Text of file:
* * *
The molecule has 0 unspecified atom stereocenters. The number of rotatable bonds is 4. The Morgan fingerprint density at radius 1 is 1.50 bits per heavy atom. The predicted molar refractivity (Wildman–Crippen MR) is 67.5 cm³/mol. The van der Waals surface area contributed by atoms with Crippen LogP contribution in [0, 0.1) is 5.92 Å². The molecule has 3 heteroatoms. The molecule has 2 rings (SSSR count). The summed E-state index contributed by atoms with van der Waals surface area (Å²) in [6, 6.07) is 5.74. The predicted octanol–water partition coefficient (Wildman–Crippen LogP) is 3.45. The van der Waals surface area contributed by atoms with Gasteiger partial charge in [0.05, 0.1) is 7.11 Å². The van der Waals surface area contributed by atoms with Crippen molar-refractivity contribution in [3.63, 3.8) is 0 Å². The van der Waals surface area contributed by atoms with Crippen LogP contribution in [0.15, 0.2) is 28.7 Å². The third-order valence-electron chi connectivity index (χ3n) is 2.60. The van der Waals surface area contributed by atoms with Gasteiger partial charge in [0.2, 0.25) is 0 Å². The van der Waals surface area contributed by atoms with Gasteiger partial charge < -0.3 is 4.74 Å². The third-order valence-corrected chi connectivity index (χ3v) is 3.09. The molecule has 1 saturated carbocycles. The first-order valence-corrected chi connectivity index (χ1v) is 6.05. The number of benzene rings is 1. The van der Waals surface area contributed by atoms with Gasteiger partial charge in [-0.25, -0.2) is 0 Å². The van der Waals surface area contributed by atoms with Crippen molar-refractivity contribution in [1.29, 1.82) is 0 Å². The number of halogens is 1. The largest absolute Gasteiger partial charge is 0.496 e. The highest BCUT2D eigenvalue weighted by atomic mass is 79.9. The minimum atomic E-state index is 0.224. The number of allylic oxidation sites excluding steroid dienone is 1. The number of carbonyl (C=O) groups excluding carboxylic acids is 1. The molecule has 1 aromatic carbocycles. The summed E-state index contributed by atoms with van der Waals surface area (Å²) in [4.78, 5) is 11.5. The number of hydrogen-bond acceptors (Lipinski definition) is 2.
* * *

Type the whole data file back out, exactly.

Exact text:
The molecule has 0 unspecified atom stereocenters. The number of rotatable bonds is 4. The Morgan fingerprint density at radius 1 is 1.50 bits per heavy atom. The predicted molar refractivity (Wildman–Crippen MR) is 67.5 cm³/mol. The van der Waals surface area contributed by atoms with Crippen LogP contribution in [0, 0.1) is 5.92 Å². The molecule has 3 heteroatoms. The molecule has 2 rings (SSSR count). The summed E-state index contributed by atoms with van der Waals surface area (Å²) in [6, 6.07) is 5.74. The predicted octanol–water partition coefficient (Wildman–Crippen LogP) is 3.45. The van der Waals surface area contributed by atoms with Gasteiger partial charge in [0.05, 0.1) is 7.11 Å². The van der Waals surface area contributed by atoms with Crippen molar-refractivity contribution in [3.63, 3.8) is 0 Å². The van der Waals surface area contributed by atoms with Crippen LogP contribution in [0.15, 0.2) is 28.7 Å². The third-order valence-electron chi connectivity index (χ3n) is 2.60. The van der Waals surface area contributed by atoms with Gasteiger partial charge in [0.2, 0.25) is 0 Å². The van der Waals surface area contributed by atoms with Gasteiger partial charge < -0.3 is 4.74 Å². The third-order valence-corrected chi connectivity index (χ3v) is 3.09. The molecule has 1 saturated carbocycles. The first-order valence-corrected chi connectivity index (χ1v) is 6.05. The number of benzene rings is 1. The van der Waals surface area contributed by atoms with Gasteiger partial charge in [-0.25, -0.2) is 0 Å². The van der Waals surface area contributed by atoms with Crippen molar-refractivity contribution in [1.29, 1.82) is 0 Å². The number of halogens is 1. The largest absolute Gasteiger partial charge is 0.496 e. The highest BCUT2D eigenvalue weighted by atomic mass is 79.9. The minimum atomic E-state index is 0.224. The number of allylic oxidation sites excluding steroid dienone is 1. The number of carbonyl (C=O) groups excluding carboxylic acids is 1. The molecule has 1 aromatic carbocycles. The summed E-state index contributed by atoms with van der Waals surface area (Å²) in [4.78, 5) is 11.5. The number of hydrogen-bond acceptors (Lipinski definition) is 2.